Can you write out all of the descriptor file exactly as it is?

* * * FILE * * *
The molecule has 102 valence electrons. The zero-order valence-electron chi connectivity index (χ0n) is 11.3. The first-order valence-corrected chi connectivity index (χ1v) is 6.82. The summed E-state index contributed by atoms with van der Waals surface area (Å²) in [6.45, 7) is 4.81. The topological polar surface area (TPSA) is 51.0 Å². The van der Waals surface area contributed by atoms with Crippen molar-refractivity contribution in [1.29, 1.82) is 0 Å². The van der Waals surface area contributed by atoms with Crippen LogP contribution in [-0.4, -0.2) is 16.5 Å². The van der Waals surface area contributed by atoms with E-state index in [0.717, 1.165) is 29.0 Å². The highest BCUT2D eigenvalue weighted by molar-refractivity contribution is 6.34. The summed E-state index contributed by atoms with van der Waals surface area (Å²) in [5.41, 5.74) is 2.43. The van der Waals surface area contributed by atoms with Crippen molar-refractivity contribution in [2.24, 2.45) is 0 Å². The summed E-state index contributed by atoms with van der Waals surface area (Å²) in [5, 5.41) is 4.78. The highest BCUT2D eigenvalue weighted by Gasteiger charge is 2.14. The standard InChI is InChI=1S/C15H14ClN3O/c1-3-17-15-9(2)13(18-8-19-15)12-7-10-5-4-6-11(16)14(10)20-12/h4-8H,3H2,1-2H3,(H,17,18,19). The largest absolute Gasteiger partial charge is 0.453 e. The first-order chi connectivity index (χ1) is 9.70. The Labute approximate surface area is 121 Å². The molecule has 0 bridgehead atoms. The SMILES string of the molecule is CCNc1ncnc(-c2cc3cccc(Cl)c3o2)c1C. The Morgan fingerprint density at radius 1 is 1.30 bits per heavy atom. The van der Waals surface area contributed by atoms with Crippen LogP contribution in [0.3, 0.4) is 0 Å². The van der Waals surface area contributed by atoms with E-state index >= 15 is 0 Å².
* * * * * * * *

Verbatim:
The molecule has 102 valence electrons. The zero-order valence-electron chi connectivity index (χ0n) is 11.3. The first-order valence-corrected chi connectivity index (χ1v) is 6.82. The summed E-state index contributed by atoms with van der Waals surface area (Å²) in [6.45, 7) is 4.81. The topological polar surface area (TPSA) is 51.0 Å². The van der Waals surface area contributed by atoms with Crippen molar-refractivity contribution in [1.29, 1.82) is 0 Å². The van der Waals surface area contributed by atoms with Crippen LogP contribution in [-0.4, -0.2) is 16.5 Å². The van der Waals surface area contributed by atoms with E-state index in [0.717, 1.165) is 29.0 Å². The highest BCUT2D eigenvalue weighted by molar-refractivity contribution is 6.34. The summed E-state index contributed by atoms with van der Waals surface area (Å²) in [5.41, 5.74) is 2.43. The van der Waals surface area contributed by atoms with Crippen molar-refractivity contribution in [2.24, 2.45) is 0 Å². The summed E-state index contributed by atoms with van der Waals surface area (Å²) in [5, 5.41) is 4.78. The highest BCUT2D eigenvalue weighted by Gasteiger charge is 2.14. The standard InChI is InChI=1S/C15H14ClN3O/c1-3-17-15-9(2)13(18-8-19-15)12-7-10-5-4-6-11(16)14(10)20-12/h4-8H,3H2,1-2H3,(H,17,18,19). The largest absolute Gasteiger partial charge is 0.453 e. The first-order chi connectivity index (χ1) is 9.70. The Labute approximate surface area is 121 Å². The molecule has 0 bridgehead atoms. The SMILES string of the molecule is CCNc1ncnc(-c2cc3cccc(Cl)c3o2)c1C. The Morgan fingerprint density at radius 1 is 1.30 bits per heavy atom. The van der Waals surface area contributed by atoms with Crippen LogP contribution in [0.3, 0.4) is 0 Å². The van der Waals surface area contributed by atoms with E-state index >= 15 is 0 Å².